Questions. We love questions, and we love asking questions of our rabbis. How many letters are in the Torah? (304,805, assembled into 79,847 words). How deep is the Dead Sea? Is it the saltiest body of water in the world? (It’s more than 1,200 feet deep. Though it is situated at lowest place on earth, it is not the saltiest). Why does Hebrew read from right to left? (The best answer I know of is that right-handed chisel users tended to chisel from right to left when incising on stone). What is the median letter in the Torah? (In Leviticus 11:42, the vav in the word gachon). How many Jews live in the Puget Sound area? (About 35,000, based on the Jewish Federation population survey of 2000).
We seem to have a special place for those questions that seem factual, but are in fact completely opinion-based. Who really deserves to be called the MVP of the NBA? No matter what any magazine tells us, isn’t Seattle the most livable city in the continental United States? Which synagogue is the warmest and most inviting to newcomers? An important question, one that I frequently discuss, is, “Which holiday is the most important?” Some people prefer the question to read as “What holiday is my favorite?”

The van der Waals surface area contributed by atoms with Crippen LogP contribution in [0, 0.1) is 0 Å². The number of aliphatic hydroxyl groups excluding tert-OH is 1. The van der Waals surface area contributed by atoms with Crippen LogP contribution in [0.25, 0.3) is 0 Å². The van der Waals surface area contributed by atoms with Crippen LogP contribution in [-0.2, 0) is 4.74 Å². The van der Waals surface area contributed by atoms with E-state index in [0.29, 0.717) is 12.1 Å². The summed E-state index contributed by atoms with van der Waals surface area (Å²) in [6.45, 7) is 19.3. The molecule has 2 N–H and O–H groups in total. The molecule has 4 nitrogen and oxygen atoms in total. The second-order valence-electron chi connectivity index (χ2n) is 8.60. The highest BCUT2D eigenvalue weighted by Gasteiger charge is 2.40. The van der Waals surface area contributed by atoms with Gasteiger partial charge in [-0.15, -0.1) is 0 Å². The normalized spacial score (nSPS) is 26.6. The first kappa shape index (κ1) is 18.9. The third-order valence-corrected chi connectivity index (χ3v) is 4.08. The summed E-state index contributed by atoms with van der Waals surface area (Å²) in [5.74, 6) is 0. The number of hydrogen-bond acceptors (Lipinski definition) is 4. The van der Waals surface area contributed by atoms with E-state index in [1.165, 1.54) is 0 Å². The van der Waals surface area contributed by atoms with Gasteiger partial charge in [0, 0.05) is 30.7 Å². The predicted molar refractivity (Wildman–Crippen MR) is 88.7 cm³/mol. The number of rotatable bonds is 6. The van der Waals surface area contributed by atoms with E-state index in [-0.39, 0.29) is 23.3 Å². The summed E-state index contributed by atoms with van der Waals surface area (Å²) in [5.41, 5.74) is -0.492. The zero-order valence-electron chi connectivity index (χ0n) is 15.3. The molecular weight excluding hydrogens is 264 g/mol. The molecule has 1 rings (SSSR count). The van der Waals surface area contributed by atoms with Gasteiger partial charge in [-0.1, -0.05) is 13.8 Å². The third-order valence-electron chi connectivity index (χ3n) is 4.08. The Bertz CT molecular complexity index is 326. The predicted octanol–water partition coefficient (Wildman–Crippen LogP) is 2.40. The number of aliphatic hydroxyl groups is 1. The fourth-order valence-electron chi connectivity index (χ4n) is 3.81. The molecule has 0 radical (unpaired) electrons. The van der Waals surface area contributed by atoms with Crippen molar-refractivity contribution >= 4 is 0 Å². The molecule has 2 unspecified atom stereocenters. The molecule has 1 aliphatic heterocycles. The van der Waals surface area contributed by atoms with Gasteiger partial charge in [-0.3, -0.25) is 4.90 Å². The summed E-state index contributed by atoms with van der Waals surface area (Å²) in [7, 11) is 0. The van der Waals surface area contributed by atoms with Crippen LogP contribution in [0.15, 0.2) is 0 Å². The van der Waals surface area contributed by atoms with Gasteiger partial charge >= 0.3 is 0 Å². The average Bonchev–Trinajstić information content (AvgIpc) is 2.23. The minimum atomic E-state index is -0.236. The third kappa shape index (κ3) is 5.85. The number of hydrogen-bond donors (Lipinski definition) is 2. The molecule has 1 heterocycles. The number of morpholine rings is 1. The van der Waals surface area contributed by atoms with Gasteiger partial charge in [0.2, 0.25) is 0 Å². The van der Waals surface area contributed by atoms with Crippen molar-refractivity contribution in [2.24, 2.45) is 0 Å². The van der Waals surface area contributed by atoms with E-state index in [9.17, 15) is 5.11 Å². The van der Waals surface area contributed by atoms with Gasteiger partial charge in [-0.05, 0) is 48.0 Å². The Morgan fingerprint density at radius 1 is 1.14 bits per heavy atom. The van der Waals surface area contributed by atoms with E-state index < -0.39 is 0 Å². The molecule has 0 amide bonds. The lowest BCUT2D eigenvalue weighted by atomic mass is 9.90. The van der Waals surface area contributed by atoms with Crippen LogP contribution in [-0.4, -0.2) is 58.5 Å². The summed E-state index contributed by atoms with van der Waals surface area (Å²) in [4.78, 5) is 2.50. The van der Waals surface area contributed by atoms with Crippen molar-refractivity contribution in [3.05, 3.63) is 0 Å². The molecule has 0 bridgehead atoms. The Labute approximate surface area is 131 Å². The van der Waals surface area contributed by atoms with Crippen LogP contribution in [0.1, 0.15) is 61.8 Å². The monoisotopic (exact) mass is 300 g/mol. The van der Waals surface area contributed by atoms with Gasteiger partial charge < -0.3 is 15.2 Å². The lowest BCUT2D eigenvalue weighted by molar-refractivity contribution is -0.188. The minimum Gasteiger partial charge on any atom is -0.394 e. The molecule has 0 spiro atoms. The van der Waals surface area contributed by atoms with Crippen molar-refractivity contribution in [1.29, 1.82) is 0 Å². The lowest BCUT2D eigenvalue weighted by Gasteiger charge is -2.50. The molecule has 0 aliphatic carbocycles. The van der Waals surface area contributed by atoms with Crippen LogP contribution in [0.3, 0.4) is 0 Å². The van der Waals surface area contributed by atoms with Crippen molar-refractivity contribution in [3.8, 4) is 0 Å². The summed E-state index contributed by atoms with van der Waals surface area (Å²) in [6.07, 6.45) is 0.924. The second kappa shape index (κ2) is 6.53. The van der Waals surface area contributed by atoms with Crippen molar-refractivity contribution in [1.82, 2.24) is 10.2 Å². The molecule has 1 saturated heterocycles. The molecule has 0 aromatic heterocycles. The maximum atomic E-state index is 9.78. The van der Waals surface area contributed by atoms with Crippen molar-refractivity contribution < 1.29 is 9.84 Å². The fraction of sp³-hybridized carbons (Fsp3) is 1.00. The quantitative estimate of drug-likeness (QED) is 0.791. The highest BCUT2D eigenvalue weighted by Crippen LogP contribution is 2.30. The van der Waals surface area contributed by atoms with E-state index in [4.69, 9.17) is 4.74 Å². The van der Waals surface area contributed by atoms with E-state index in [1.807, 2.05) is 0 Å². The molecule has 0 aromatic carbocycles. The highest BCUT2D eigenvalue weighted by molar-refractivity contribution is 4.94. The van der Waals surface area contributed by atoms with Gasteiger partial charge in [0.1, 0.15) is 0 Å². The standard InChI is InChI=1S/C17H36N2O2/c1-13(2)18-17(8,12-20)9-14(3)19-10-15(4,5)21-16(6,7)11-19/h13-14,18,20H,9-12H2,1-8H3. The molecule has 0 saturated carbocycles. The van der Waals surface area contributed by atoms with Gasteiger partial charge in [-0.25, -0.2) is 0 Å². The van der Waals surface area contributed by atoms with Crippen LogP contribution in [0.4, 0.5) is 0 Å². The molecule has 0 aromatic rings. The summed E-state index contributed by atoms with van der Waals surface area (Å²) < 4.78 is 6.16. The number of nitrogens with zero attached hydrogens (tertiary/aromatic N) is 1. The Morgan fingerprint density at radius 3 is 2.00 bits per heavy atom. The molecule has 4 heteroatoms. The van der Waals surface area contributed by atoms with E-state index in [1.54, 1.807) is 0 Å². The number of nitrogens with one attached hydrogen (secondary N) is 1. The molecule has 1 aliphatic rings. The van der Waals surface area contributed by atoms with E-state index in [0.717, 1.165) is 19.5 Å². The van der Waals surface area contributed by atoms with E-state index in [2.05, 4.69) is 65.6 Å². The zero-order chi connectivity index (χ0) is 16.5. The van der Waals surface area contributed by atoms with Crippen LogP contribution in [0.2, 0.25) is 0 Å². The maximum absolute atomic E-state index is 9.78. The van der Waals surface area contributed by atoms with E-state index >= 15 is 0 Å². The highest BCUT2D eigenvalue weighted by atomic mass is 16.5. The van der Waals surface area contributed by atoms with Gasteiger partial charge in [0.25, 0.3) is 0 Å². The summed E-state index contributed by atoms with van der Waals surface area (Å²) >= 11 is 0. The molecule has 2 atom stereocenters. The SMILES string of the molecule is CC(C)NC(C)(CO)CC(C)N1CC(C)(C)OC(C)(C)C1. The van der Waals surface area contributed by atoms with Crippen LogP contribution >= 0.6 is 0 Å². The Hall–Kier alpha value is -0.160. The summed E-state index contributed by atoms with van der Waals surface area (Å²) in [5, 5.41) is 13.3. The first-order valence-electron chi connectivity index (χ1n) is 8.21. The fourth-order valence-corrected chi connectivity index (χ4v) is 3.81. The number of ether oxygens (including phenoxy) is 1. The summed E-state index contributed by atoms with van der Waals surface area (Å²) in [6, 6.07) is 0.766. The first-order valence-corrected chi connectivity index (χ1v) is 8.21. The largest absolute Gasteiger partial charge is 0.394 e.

A good case could be made for Pesach — after all, where would we be if not for the liberation from Egyptian bondage? In addition, our own experience of slavery has prompted us to work for the freedom of others. The seder has maintained its status as the most-observed Jewish ritual. We surely feel its power.
Yom Kippur could score high in this regard. Though not as mournful as Tisha B’Av, which marks the destruction of the Temples, it is certainly the most serious and introspective. After all, refraining from feeding our appetites and afflicting the soul certainly has consequences. Rosh Hashanah, the annual meeting of the Jewish people, would be a close second. This Day of Remembering calls to mind family and history.
Purim and Hanukkah have their own merits. Each marks the triumph of the few against the many. Hanukkah has been trumpeted as the Jewish counterweight to Christmas, but Hanukkah, despite the gift giving, deep frying, and early-winter attention, doesn’t have the depth to carry the day.
Sukkot is a possibility. As my friend and colleague Rabbi Dan Fink likes to say, “any Jewish holiday that encourages camping is a good one.” This reliving of the Exodus and celebrating of the fall harvest has a lot of potential for learning. We translate it into modern terms — noting how fragile our lives are; how thankful we are for shelter; how vulnerable we are without a home.
Yet I maintain that Shabbat is the essential Jewish holiday. Appearing every week, its very frequency is a reminder of our Jewishness. It has a regularity that adds meaning, providing a frame for each week. It is both common and distinct. It may seem ordinary due to its frequency — and yet no day is more unique.
Shabbat contains all of the key Jewish religious themes: In the kiddush, the prayer that marks the beginning of Shabbat. The very rhythm, and the way it is sung and not spoken, reflects that joy.
The big themes of our lives, the non-tangibles that we prize exist with Shabbat as well: Community, learning, reflecting on what matters.